- ↑ Van Thiel, DH, Gavaler, JS, Spero, JA, et al. Patterns of hypothalamic-pituitary-gonadal dysfunction in men with liver disease due to differing etiologies. Hepatology 1981; 1:39.
- ↑ Groszmann, R, Franchis, R. Portal Hypertension. In: Schiff’s Diseases of the Liver, Eighth Edition, Schiff, E, Sorrell, M, Maddrey, W (Eds), Lippincott Williams & Wilkens, Philadelphia 1999. p.415.
- ↑ Tangerman, A, Meuwese-Arends, MT, Jansen, JB. Cause and composition of foetor hepaticus. Lancet 1994; 343:483.
- ↑ Bouchier, IA. Postmortem study of the frequency of gallstones in patients with cirrhosis of the liver. Gut 1969; 10:705.
- ↑ Dutta, SK, Dukehart, M, Narang, A, Latham, PS. Functional and structural changes in parotid glands of alcoholic cirrhotic patients. Gastroenterology 1989; 96:510.
- ↑ Sheth, SG, Flamm, SL, Gordon, FD, Chopra, S. AST/ALT ratio predicts cirrhosis in patients with chronic hepatitis C virus infection. Am J Gastroenterol 1998; 93:44.
- ↑ Williams, AL, Hoofnagle, JH. Ratio of serum aspartate to alanine aminotransferase in chronic hepatitis. Relationship to cirrhosis. Gastroenterology 1988; 95:734.
- ↑ Krzeski, P, Zych, W, Kraszewska, E, et al. Is serum bilirubin concentration the only valid prognostic marker in primary biliary cirrhosis?. Hepatology 1999; 30:865.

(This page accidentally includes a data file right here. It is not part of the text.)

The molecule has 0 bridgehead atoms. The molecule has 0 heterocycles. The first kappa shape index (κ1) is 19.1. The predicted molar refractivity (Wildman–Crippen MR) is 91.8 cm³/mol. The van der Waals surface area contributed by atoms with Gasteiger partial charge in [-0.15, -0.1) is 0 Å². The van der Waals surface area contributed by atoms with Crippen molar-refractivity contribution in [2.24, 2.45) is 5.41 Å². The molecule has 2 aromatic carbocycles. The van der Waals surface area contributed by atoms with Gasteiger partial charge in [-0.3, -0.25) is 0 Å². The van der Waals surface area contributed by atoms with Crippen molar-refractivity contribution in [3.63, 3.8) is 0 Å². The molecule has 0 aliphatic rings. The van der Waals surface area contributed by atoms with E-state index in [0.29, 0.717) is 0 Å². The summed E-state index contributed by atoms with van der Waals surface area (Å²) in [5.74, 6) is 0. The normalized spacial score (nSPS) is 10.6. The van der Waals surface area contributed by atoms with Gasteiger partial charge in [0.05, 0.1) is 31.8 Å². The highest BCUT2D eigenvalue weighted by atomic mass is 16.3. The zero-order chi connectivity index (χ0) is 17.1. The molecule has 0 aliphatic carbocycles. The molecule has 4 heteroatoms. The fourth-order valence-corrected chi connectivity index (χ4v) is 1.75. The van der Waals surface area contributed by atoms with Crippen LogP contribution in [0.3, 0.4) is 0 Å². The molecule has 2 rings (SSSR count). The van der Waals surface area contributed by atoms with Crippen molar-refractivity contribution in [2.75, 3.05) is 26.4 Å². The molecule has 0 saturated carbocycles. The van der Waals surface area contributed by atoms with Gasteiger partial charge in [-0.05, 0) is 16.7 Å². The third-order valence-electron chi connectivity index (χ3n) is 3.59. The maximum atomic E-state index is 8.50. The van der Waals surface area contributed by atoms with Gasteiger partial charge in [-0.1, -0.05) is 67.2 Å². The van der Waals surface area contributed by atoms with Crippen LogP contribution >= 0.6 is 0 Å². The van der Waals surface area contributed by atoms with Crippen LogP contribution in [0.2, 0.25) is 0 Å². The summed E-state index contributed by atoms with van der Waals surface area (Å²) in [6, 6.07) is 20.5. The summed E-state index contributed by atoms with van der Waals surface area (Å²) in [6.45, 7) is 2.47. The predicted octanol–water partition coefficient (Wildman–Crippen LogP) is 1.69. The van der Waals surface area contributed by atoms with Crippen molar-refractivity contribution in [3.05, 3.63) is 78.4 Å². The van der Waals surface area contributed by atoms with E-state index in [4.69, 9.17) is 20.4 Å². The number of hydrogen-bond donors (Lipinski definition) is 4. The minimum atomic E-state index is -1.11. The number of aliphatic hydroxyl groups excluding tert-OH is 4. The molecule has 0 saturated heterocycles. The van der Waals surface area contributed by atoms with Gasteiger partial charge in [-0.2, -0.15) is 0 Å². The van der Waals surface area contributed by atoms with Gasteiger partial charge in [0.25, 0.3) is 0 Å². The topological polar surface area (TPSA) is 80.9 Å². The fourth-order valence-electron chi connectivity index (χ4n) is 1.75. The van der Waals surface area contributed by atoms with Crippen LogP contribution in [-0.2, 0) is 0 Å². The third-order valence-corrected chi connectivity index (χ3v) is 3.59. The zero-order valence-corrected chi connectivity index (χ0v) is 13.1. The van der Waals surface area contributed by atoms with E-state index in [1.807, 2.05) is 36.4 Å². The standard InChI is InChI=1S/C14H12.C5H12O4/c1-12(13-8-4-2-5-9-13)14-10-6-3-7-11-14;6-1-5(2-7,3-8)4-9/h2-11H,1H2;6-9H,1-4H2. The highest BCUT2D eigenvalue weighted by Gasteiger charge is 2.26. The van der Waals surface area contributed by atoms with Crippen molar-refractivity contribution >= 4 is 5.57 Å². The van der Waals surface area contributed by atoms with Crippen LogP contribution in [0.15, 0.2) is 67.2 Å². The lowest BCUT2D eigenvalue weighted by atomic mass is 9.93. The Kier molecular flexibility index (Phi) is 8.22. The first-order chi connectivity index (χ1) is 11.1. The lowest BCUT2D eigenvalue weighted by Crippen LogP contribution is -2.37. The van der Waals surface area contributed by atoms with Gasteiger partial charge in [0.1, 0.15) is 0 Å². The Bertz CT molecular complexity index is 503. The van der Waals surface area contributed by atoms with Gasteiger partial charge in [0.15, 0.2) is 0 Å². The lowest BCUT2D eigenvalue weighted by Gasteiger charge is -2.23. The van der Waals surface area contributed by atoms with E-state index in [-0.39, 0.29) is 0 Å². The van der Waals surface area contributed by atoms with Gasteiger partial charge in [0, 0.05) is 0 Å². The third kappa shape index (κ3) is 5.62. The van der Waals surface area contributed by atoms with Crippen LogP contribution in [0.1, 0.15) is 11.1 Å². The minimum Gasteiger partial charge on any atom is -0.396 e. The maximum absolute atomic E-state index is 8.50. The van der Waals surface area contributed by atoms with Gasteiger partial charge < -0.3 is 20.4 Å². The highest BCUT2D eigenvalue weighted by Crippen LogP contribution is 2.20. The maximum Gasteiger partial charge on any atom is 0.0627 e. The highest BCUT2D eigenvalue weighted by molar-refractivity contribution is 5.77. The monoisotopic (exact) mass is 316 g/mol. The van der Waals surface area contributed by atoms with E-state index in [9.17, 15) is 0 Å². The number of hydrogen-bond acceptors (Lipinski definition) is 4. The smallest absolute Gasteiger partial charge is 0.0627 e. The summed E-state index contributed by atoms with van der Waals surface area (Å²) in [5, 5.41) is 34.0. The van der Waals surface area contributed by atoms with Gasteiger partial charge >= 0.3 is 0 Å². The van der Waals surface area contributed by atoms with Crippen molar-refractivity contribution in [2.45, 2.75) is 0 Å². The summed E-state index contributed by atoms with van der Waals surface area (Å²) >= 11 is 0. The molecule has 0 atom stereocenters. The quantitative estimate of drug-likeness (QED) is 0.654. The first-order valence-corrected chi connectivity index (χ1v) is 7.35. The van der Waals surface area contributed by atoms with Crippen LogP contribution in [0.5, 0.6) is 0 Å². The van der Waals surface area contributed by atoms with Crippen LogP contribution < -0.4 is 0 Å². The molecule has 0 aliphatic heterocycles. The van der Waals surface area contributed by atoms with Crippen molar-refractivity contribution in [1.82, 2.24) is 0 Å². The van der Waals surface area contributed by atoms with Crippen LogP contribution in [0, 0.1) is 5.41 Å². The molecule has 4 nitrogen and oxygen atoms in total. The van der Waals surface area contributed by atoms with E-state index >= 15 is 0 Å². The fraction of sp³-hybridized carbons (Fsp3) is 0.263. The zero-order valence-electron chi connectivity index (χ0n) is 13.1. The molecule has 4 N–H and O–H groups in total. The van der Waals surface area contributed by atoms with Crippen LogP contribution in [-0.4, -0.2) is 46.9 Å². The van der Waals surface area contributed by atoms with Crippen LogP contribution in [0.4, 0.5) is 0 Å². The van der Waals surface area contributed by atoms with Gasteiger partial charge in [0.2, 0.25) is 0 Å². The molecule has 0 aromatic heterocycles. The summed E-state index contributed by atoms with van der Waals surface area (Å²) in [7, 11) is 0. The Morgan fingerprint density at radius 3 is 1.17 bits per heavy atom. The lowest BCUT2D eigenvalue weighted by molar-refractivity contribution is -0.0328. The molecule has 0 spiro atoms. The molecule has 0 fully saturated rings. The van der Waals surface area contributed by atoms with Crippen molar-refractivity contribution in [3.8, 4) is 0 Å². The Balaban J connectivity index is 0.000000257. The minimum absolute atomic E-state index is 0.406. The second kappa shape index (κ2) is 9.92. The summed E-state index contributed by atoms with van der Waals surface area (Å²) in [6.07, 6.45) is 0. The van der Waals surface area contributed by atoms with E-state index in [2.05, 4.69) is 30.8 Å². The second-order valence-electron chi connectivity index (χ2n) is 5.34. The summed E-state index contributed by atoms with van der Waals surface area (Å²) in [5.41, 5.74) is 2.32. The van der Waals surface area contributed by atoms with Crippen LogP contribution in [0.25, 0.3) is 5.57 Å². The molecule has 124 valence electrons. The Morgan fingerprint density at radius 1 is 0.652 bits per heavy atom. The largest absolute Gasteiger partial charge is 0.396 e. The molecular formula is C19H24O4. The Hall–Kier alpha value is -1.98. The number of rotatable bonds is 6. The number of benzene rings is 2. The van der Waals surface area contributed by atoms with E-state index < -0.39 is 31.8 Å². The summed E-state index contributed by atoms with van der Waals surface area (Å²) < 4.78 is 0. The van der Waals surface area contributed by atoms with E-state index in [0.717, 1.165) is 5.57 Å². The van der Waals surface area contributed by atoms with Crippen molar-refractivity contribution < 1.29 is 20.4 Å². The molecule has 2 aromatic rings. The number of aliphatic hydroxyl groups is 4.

- ↑ Pratt, D, Kaplan, M. Evaluation of the Liver A: Laboratory Tests. In: Schiff’s Diseases of the Liver, Eighth Edition, Schiff, E, Sorrell, M, Maddrey, W (Eds), Lippincott Williams & Wilkens, Philadelphia 1999. p.205.
- ↑ Goldberg, DM. Structural, functional, and clinical aspects of gamma-glutamyltransferase. CRC Crit Rev Clin Lab Sci 1980; 12:1.
- ↑ Barouki, R, Chobert, MN, Finidori, J, et al. Ethanol effects in a rat hepatoma cell line: Induction of gamma-glutamyltransferase. Hepatology 1983; 3:323.
- ↑ Triger, DR, Wright, R. Hyperglobulinaemia in liver disease. Lancet 1973; 1:1494.
- ↑ Asbert, M, Gines, A, Gines, P, et al. Circulating levels of endothelin in cirrhosis. Gastroenterology 1993; 104:1485.
- ↑ Zwiebel, WJ. Sonographic diagnosis of hepatic vascular disorders. Semin Ultrasound CT MR 1995; 16:34.
- ↑ Ernst, O, Sergent, G, Bonvarlet, P, et al. Hepatic iron overload: Diagnosis and quantification with MR imaging. AJR Am J Roentgenol 1997; 168:1205.